NHS urged to roll out routine HIV testing in GP surgeries
A new study supports the case for rolling out routine HIV testing in GP surgeries, as tens of thousands people across the UK live with undiagnosed HIV.
The study, led by researchers from Queen Mary University of London (QMUL) and the London School of Hygiene & Tropical Medicine, found that offering HIV testing to people at health checks when they register at a new GP surgery is cost-effective and would help save lives.
The new study, published in The Lancet HIV, comes after a study involving over 86,000 people from 40 GP surgeries.
The study looked at a medical trial at GP surgeries in Hackney, where patients were routinely given rapid fingerprick HIV testing as part of the standard health check during registration. Researchers found it led to a four-fold higher HIV diagnosis rate.
According to statistical modelling, researchers say it would take just 33 years for the cost of the intervention to break even, by preventing the further spread of HIV.
There are around 13,500 in the UK living with undiagnosed HIV – leaving their own health at risk and presenting a risk to others, as they will not have undergone treatment and are much more likely to spread the disease.
The researchers called on health care commissioners to invest urgently in the roll out of HIV screening to all 74 high HIV prevalence local authorities in England.
Dr Werner Leber from QMUL said: “We’ve shown that HIV screening in UK primary care is cost effective and potentially cost saving, which is contrary to widespread belief.
“This is an important finding given today’s austerity. Financial pressures, particularly within local authority’s public health budgets, mean that the costs of HIV testing are under intense scrutiny, and in some areas investment in testing has fallen.”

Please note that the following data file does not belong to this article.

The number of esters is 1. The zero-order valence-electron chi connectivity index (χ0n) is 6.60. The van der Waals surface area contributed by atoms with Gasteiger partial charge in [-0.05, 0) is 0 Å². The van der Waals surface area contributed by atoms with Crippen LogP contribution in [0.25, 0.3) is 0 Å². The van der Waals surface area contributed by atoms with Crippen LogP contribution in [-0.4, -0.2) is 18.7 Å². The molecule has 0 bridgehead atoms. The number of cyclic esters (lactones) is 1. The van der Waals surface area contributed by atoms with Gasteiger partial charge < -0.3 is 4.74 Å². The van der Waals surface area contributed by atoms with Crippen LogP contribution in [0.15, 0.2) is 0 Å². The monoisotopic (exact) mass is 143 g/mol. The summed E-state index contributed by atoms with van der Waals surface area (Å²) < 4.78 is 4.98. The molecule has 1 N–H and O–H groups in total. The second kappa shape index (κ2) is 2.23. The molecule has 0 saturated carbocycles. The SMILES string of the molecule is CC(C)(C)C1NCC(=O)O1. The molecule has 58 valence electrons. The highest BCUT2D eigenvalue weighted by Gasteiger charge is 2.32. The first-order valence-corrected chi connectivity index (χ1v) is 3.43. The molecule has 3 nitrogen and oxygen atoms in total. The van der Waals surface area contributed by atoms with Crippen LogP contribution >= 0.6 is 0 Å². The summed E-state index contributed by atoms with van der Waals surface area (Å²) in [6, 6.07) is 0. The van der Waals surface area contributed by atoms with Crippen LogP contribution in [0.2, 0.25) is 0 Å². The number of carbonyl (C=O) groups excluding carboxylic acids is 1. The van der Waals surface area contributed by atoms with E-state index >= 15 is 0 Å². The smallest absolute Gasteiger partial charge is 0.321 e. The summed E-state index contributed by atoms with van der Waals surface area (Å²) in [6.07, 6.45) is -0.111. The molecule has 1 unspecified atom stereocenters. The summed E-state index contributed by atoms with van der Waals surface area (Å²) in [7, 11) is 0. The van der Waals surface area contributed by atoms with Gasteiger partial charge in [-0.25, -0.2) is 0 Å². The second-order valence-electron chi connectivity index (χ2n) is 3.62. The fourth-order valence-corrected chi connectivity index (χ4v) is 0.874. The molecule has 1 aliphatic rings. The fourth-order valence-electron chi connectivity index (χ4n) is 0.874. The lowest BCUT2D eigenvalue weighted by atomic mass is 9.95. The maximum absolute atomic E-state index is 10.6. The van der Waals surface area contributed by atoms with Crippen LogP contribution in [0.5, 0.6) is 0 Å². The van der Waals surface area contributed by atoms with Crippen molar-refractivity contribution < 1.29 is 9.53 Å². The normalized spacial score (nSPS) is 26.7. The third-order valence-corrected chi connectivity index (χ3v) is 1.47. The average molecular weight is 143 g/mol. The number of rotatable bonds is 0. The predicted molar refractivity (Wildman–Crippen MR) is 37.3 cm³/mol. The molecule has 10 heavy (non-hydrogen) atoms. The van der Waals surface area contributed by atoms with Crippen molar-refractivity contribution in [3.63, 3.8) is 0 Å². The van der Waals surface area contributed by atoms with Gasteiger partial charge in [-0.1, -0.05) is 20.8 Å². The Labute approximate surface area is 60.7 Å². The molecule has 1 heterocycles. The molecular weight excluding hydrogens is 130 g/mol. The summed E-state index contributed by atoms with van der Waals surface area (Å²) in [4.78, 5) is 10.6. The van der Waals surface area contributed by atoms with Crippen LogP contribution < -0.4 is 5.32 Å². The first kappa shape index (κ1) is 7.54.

Dr Clare Highton, City and Hackney Clinical Commissioning Group (CCG) said: “Public health, specialist and CCG commissioners should take note of these important results showing the value for money of screening for HIV in primary care.
“This intervention means that people with HIV are able to live longer and healthier lives and the spread of infection to other people is halted.”
Dr Michael Brady, Medical Director for Terrence Higgins Trust, said: “One in seven people living with HIV do not know that they have it.
“Undiagnosed HIV infection puts individuals at risk of preventable illness and death, disproportionally contributes to onward transmission and is an unnecessary burden of cost to the NHS.
“Effective HIV therapy means people can now expect to live a normal lifespan and won’t pass the virus on to anyone else. But testing and early treatment is essential to be able to benefit from this. We urgently need new approaches to HIV testing that are delivered at scale and targeted at those at risk.
“Testing in General Practice is a key component of this because, whilst people living with undiagnosed HIV are not accessing existing HIV testing services, they do visit their GP and there are many missed opportunities to test.
“The UK’s national HIV testing guidance has been recommending HIV testing in General Practices in high prevalence areas since 2008. HIV testing guidelines from NICE recommend the same. This important research demonstrates this approach is cost effective, and may even be cost-saving.
“I hope that policy makers, commissioners and healthcare providers act on these findings and invest in HIV testing in primary care. We have the tools to end HIV transmission in the UK but we won’t achieve that without scaling up testing in General Practice and other community settings.”